At the moment I'm trying to learn Grand Master Wu Bin's Wu Shu under the direction of one of his masters. That plus working with a 5th Dan's program on weapons. But with bad knees and back coupled with old age it's a challenge. That's the main reason I try to stay out of the lime light so to speak. Just have to wait till they come into my reach, then do what I have to do so as not to be "victim." Or end up in some law court being sued or worst prosecuted for defending myself or family

    ^ I think the mindset is the most important part of the equation. It's something that I did not realize until becoming more involved in this community. We can all do *something* to lessen our chances of being a victim or to fight back when we are. As I like to say to my daughter, it's not about being the best, it's just about being a better person today than yesterday, and that it's a never ending road.

    In this respect, I've been very lucky to have happened upon some excellent instructors who have painted a realistic picture of the nastier side of human existence.

    I think Wu Shu is awesome - I might be biased based on my ethnicity, though. ops:

    Leave a comment:


  • old timer
    replied
    You sure your from the Cleveland area? Reason I ask that you make to much
    sense in your views. At the moment I'm trying to learn Grand Master Wu Bin's
    Wu Shu under the direction of one of his masters. That plus working with a
    5th Dan's program on weapons. But with bad knees and back coupled with old age
    it's a challenge. That's the main reason I try to stay out of the lime light
    so to speak. Just have to wait till they come into my reach, then do what
    I have to do so as not to be "victim." Or end up in some law court being sued
    or worst prosecuted for defending myself or family

    Leave a comment:


  • tsiwrx
    replied
    ^ Nope, no LE experience, no military experience. I'm a nerdy biological scientist. :geek: Just trying to learn - like all the rest of us here - that's all.

    I was literally another person (less than half my age now :lol: , and ~80 lbs or so lighter ops: ) when I achieved black belt in one martial art, and I only re-started 4 years ago, but even then, it was sadly only sporadic. My family and I recently spent about 6 months with family TKD, and along with that, I also started Krav at the same gym. My daughter decided to quit TKD to further pursue her true love - piano - so we stopped going. I kept on only a few more weeks with Krav as I needed extensive oral reconstructive surgery to address a pair of injuries I received as a kid (at 9, I pretended to be a Thundercat and failed :lol: , at 16, I raced two female friends on my bike and performed an endo :lol: ), and as a result I've been off contact sports since last September. :cry:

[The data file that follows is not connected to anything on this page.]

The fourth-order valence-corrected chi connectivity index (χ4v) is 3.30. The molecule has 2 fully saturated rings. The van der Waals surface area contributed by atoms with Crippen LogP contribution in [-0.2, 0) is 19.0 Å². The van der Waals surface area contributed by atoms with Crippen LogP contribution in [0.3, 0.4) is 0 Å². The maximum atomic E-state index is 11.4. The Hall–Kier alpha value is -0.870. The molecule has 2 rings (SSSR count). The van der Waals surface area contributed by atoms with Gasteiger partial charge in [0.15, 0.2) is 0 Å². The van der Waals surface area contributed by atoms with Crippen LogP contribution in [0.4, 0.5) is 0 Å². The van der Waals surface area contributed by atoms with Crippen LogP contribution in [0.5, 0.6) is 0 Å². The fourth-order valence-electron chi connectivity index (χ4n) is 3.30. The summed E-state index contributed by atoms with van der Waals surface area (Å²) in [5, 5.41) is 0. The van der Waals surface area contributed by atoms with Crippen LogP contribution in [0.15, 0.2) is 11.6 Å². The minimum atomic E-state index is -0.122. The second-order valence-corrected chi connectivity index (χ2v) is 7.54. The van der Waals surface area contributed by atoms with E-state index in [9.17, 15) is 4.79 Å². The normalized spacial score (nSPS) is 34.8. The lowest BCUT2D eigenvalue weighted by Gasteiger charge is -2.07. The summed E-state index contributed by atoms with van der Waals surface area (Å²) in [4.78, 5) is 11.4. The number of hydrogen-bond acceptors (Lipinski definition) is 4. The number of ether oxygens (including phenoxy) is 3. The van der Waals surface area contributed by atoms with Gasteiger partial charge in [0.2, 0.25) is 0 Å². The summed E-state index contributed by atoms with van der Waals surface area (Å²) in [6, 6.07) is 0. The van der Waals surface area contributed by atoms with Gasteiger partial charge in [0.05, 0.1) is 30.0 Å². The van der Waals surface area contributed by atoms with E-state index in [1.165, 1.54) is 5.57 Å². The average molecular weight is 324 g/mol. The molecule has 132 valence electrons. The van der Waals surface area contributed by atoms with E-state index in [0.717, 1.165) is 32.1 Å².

After the reconstruction is done and I have a custom mouth-piece fitted, I'd like to either continue with Krav or, more likely, pursue an integrated combatives gym locally.

    Those few force-on-force seminars I participated in taught me that, as you suggested above, it's more about solving the problem than anything else - and sometimes, that the best solution may not be to immediately try to access a tool, but rather, to either go hands-on or to simply beat feet the other way!

    Leave a comment:


  • old timer
    replied
    TSiWRX Don't know, you but you sound as if you've have LEO experience,
    and I must agree with you on a great many of your points. Hate to say this
    but it's another reason I've gone back to marshal arts. I've got a low belt
    ranking and have gone back to learning how to use Tonfa's (pr-24's) and a
    few other toys. BTW not very good with them as yet, but I'm learning.

    Leave a comment:


  • tsiwrx
    replied
    ^ No problem - glad to help. I've been out of the knife hobby for a while, now, so I'm no longer as familiar with the different brands/makes. ops:

    If you have the time/inclination to delve into the hobby, try attending some knife shows near where you live. The community is filled with great people, and at the shows, custom makers typically sell knives for a fraction of what they would otherwise cost on the open market. Similarly, many newer makers will attend such shows, and oftentimes, their goods can be had at very reasonable prices simply because the masses have not yet recognized their talent.

    If you go so far as to join various knife-enthusiast Forums, know that while most online trading/selling/purchasing is done with "collector" items that are blem-free, there are also those who will do the same with true "user" knives: if your intent is to use the knives and appreciate them in that way, deals are to be had there, too.